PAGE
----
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south-west of Chester, on the brook which divides Cheshire from North Wales.
Basford (Berchesford), south of Crewe.
Warford (Werford), near Chelford.
Hapsford, a township named in a deed, temp. Edward III., situate on the Roman road between Chester and Frodsham. Hapsford Bridge is mentioned by Ogilby (1675).
Holford, a hamlet on the Roman road between Northwich and Manchester.
Other fords, perhaps of later origin, are as follows:
Sandyford, at Cote Brook, between Tarporley and Northwich. Leland, when going to Northwich, writes: "I passed over a litle Brooke caulid Sanddiford." The late Mr. Kirk appears to me to be wrong in assuming this Sandyford to be Lobslack. The brook in this place is still called Sandyford Brook.
Stoneyford, between Milton Green and Handley.
Saltersford, near Jenkin Chapel, on the Roman road to Buxton. It will be remembered that this name has already occurred twice, once on the Weaver and once on the Dane.
Woodford, in Over. This name has also occurred
Marchford, near Nantwich. This name appears in a charter undated, and therefore before A.D. 1300, which mentions "the king's highway which leads from March ford." Marchford Bridge is referred to by Smith in the Vale Royal.
+ Roman Cheshire, 79.
* Transactions, iii. 121.
Hall's Nantwich, 406.
Nettleford, situate at the point of divergence of the Roman roads from Chester to Northwich and Kin
Rankersford, near Marton.
Cledford, near Middlewich.
Stowford, on Gresty Brook, near Crewe.
Burford, near Acton, Nantwich, where there was a 'skrimage" during the Civil War in 1643. Burford (A.S. Berghford) means, according to Canon Taylor, the ford near the hill.
Handford, near Cuddington.
Sumreford, named in Domesday among the Wirral townships, but not now represented by any place in that district bearing the same name. There are reasons for the belief that it was in Tranmere.‡
A ford, unnamed, still exists across the Waterless Brook, near Tabley, and another in the extreme south of the county, on the road from Wrenbury to Aston. One at Taxal has been already mentioned.
There was a ford at Poulton, near Birkenhead, forming the approach to Wallasey, across Wallasey Pool, but it could only be used at low water.§
The late Mr. Edward Kirk, in a paper read before this Society in 1885,|| remarks that he takes the word ford compounded in Winsford as corroborative evidence of the road there being Roman, and the late Mr. Thompson Watkin, in Roman Cheshire (p. 34), commends the justice of this remark. I am loth to set myself in opposition to the views of the latter antiquary especially, whose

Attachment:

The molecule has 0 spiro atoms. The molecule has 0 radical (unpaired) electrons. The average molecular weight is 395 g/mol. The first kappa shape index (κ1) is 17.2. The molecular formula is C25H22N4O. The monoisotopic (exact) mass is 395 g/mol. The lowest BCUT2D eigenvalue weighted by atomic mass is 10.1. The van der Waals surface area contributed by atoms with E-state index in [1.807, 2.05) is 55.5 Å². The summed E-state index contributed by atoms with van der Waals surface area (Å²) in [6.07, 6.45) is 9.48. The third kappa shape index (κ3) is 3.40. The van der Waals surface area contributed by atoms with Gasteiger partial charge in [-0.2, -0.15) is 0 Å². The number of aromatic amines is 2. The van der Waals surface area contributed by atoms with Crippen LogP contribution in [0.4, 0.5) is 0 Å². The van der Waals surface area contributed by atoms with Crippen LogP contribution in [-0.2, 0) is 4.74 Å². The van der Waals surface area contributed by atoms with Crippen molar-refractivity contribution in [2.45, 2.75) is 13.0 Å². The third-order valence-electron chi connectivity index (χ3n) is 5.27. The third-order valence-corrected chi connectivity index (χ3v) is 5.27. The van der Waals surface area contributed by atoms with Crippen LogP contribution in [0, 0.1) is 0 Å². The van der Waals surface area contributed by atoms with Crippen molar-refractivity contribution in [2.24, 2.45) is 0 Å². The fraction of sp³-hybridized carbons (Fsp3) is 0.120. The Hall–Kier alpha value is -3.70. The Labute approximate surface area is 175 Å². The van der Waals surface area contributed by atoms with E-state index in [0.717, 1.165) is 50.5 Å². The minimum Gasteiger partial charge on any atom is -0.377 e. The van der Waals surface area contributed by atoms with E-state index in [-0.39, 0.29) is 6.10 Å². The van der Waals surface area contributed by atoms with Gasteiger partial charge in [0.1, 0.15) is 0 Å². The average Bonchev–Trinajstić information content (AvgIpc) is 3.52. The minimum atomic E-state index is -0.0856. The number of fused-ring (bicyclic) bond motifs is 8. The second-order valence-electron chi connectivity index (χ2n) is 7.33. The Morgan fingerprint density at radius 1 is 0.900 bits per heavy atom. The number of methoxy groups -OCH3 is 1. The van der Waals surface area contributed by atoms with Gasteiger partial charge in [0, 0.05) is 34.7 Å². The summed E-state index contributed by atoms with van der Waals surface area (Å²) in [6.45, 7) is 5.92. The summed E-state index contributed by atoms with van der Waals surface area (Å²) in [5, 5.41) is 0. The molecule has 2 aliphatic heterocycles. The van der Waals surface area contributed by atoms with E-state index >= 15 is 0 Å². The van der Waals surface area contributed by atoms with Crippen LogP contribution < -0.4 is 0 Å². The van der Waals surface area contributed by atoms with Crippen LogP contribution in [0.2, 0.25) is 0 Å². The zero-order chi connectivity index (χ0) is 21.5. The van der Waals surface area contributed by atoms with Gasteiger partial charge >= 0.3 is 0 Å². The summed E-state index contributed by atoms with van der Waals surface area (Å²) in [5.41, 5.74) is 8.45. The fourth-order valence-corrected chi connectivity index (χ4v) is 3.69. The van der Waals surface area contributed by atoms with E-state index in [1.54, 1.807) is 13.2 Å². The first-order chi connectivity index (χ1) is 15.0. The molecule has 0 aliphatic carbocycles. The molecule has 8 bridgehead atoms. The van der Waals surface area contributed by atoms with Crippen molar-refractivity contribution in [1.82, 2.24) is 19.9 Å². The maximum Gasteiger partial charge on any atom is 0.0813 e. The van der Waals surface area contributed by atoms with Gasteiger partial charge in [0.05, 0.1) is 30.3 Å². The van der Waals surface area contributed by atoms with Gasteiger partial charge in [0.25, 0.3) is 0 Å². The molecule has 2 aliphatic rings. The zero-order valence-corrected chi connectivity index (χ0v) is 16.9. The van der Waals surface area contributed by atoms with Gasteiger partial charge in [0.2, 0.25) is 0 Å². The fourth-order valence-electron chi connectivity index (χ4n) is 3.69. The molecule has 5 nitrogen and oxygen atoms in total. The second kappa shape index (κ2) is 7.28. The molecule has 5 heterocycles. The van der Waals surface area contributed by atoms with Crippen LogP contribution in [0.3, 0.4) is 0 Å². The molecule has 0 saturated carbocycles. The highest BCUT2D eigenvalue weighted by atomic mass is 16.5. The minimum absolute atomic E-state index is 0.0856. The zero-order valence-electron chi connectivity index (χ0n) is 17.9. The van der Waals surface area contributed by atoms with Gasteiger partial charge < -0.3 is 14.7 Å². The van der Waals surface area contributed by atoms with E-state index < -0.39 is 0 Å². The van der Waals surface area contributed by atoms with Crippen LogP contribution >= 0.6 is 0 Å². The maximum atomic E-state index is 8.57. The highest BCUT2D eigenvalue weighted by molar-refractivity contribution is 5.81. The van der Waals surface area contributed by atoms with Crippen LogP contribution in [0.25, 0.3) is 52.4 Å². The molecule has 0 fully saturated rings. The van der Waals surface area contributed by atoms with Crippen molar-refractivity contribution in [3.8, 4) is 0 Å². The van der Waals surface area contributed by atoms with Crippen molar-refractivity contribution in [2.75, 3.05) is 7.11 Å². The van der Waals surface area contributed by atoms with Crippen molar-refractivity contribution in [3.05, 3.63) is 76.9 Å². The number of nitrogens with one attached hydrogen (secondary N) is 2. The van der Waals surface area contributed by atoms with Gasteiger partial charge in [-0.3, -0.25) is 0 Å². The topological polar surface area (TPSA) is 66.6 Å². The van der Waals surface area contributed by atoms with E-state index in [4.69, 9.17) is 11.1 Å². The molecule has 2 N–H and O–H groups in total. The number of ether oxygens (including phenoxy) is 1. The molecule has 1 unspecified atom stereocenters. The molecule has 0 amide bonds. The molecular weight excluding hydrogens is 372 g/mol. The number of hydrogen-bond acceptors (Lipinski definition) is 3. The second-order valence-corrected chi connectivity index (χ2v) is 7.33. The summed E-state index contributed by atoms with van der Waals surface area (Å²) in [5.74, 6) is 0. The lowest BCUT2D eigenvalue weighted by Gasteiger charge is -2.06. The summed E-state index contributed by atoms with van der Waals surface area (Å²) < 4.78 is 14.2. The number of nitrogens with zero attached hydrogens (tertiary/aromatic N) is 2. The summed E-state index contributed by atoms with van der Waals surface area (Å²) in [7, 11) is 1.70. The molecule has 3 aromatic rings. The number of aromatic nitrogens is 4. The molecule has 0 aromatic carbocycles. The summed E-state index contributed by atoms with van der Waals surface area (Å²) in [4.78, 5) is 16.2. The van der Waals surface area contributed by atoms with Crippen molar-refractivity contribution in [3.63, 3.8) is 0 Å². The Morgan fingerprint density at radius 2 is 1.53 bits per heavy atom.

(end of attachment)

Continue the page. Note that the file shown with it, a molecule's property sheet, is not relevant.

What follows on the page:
* Transactions, iii. 115; Roman Cheshire, 32.
+ Names and their Histories, p. 388.
See Helsby's Ormerod, ii. 450.
§ Historic Society of Lancashire and Cheshire, n.s., vol. vii.-viii., p. 2. || Transactions, iii. III.
authority in these matters is very great. But it does seem to me that there is nothing in the presence of "ford" as a component part of a place-name to justify an argument for a Roman road. Mr. Kirk, in support of his view, instances seventeen places in or near Cheshire in which "ford" forms part of the name, all, he says, situate on Roman roads. One of these (Frodsham) we must leave out of account, for, as we have seen, the probability is that the first syllable is from a personal name, and of the others three are outside Cheshire. But when I mention that in this paper no fewer than forty place-names in the county possessing the suffix "ford" have been enumerated, it will be seen that the proportion of thirteen proved to be situate on Roman roads is very slender to found an argument upon. Possibly Mr. Kirk meant to confine his remark to the names I have already separately distinguished as those of parishes, townships, or similar areas, but even if that be so there has been no suggestion I am aware of that a Roman road passed through Knutsford; while as regards such places as Chelford, Warford, and Woodford, the evidence of the existence of any Roman road is, I believe, little more than presumptive. That fords should exist along the line of a Roman road is, of course, to be expected. What I contend is that the presence of the suffix “ford” does not help us to the conclusion that any particular road is Roman.
There remain to be mentioned one or two ancient bridges across small streams.
The first of these was at Bridge End, Wallasey Pool, near Birkenhead, and had been buried in the soil for it is not known how many centuries before it was disinterred, in 1850, in the course of the excavations made for the purpose of the conversion of the pool into docks. It was